Each day in October, intrepid blogger Alex Boivin will watch a horror movie. These movies are all new to him and are part of his month-long effort to fill in his gaps in the horror canon. If he doesn't die from fright, you just might get to read about about his exploits in cinema during the Halloween season.
Featuring Michael Rooker (Mr. Svenning from Mallrats!) in the eponymous role, Henry is as its title would lead one to believe, a look into the life of a man guilty of multiple murders. To all appearances, Henry is a polite, yet aloof underachiever. Something of a drifter, he never stays in one place for too long, making few connections; mainly so it becomes harder for police to determine that the bodies he leaves in his wake are all being murdered by the same man. Henry seemingly kills for no reason and without pleasure, malice, or remorse. He murders innocent and completely random victims with no knowable logic; he just kills: that is who he is.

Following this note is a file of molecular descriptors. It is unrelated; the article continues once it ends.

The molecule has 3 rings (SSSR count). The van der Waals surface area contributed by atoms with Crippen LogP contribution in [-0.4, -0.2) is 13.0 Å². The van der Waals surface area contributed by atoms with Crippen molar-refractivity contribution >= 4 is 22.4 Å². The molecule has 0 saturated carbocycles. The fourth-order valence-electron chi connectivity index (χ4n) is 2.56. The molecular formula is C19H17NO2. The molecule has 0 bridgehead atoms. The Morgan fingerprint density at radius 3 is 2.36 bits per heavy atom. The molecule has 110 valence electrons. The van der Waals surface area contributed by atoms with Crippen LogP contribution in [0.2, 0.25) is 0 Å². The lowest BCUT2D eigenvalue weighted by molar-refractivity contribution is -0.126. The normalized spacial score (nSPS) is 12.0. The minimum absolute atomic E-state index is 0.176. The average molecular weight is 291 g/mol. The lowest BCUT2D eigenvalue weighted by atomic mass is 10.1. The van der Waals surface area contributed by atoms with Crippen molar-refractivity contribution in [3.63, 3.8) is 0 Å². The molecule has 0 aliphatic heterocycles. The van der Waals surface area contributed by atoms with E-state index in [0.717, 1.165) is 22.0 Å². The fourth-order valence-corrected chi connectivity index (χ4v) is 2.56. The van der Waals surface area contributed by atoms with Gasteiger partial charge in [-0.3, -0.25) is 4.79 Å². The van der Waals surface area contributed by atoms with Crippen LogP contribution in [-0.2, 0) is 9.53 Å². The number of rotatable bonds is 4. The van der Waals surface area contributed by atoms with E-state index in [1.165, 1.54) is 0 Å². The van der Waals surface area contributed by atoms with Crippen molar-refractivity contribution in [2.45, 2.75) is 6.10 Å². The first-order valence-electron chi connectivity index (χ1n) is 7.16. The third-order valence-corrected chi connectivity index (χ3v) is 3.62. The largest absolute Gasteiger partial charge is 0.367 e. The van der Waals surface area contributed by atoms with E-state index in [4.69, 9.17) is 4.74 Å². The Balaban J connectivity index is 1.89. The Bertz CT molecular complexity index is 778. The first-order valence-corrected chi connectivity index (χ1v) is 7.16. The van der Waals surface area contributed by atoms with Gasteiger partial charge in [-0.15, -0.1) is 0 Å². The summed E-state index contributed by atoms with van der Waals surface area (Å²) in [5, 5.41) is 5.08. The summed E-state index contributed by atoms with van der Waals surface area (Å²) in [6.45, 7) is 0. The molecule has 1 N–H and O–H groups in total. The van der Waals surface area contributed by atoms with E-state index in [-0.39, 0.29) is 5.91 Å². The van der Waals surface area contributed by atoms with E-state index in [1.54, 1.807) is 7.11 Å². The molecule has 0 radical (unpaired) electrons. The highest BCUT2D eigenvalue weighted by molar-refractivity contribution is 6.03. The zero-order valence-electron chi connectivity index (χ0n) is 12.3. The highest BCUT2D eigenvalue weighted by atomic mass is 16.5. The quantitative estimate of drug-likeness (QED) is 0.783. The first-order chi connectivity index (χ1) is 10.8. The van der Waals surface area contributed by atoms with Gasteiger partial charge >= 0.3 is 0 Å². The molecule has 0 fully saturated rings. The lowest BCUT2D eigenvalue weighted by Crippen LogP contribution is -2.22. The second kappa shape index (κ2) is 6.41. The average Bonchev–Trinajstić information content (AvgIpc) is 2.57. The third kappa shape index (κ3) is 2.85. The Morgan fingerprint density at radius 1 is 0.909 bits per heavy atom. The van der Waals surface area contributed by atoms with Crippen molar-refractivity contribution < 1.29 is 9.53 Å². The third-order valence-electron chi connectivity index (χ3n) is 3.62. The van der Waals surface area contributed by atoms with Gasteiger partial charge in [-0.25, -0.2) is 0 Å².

Things become complicated when his friend Otis' sister Becky moves into their apartment. The plot thickens when Becky begins to fall for Henry, seemingly the first nice guy to enter her life, and things get worse still when the degenerate Otis begins to develop a fascination with Henry's pastime.
Henry is truly an intense film to watch. While onscreen murders are present, none are as horrifying visually as they spiritually. Henry's lack of emotion or motivation make each killing really disturbing, and the film's opening, which features the bodies of Henry's victims while a garbled sound of the murder itself echoes over the soundtrack, is truly upsetting. And if Otis isn't one of the more disgusting characters in American cinema I'll eat my hat.
But was it scary? There is nothing to startle the audience directly, but this movie that will stay with you whether you want it to or not.
Final Verdict: 61 Congos